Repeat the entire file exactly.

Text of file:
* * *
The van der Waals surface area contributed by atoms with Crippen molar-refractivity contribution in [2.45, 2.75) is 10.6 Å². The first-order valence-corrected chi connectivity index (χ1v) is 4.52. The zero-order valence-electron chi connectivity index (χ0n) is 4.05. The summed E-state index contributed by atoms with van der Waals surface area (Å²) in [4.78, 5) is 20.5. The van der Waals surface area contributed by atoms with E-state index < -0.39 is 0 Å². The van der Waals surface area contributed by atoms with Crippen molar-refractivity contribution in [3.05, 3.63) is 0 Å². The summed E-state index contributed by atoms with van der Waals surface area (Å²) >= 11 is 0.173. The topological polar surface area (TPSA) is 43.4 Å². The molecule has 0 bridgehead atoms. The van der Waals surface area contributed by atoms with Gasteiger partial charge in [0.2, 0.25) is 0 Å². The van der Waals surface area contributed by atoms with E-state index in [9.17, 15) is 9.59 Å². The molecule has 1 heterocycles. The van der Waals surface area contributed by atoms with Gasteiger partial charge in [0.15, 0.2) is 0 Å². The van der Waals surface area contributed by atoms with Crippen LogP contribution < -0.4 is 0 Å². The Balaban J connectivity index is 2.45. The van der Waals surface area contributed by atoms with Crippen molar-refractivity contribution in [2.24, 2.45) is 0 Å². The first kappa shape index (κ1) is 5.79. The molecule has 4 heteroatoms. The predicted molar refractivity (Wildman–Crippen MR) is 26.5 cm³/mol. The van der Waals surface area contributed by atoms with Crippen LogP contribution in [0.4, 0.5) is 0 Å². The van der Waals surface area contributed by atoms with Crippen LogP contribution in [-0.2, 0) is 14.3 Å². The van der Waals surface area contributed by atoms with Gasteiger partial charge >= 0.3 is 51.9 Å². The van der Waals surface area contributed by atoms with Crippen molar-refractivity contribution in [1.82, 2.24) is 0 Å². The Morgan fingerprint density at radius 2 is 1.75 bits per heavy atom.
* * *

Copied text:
The van der Waals surface area contributed by atoms with Crippen molar-refractivity contribution in [2.45, 2.75) is 10.6 Å². The first-order valence-corrected chi connectivity index (χ1v) is 4.52. The zero-order valence-electron chi connectivity index (χ0n) is 4.05. The summed E-state index contributed by atoms with van der Waals surface area (Å²) in [4.78, 5) is 20.5. The van der Waals surface area contributed by atoms with E-state index < -0.39 is 0 Å². The van der Waals surface area contributed by atoms with Crippen molar-refractivity contribution in [3.05, 3.63) is 0 Å². The summed E-state index contributed by atoms with van der Waals surface area (Å²) >= 11 is 0.173. The topological polar surface area (TPSA) is 43.4 Å². The molecule has 0 bridgehead atoms. The van der Waals surface area contributed by atoms with Gasteiger partial charge in [0.2, 0.25) is 0 Å². The van der Waals surface area contributed by atoms with E-state index in [9.17, 15) is 9.59 Å². The molecule has 1 heterocycles. The van der Waals surface area contributed by atoms with Gasteiger partial charge in [0.15, 0.2) is 0 Å². The van der Waals surface area contributed by atoms with Crippen LogP contribution < -0.4 is 0 Å². The Balaban J connectivity index is 2.45. The van der Waals surface area contributed by atoms with Crippen molar-refractivity contribution in [2.24, 2.45) is 0 Å². The first kappa shape index (κ1) is 5.79. The molecule has 4 heteroatoms. The predicted molar refractivity (Wildman–Crippen MR) is 26.5 cm³/mol. The van der Waals surface area contributed by atoms with Crippen LogP contribution in [0.4, 0.5) is 0 Å². The van der Waals surface area contributed by atoms with Crippen LogP contribution in [-0.2, 0) is 14.3 Å². The van der Waals surface area contributed by atoms with Gasteiger partial charge >= 0.3 is 51.9 Å². The van der Waals surface area contributed by atoms with Crippen molar-refractivity contribution in [1.82, 2.24) is 0 Å². The Morgan fingerprint density at radius 2 is 1.75 bits per heavy atom.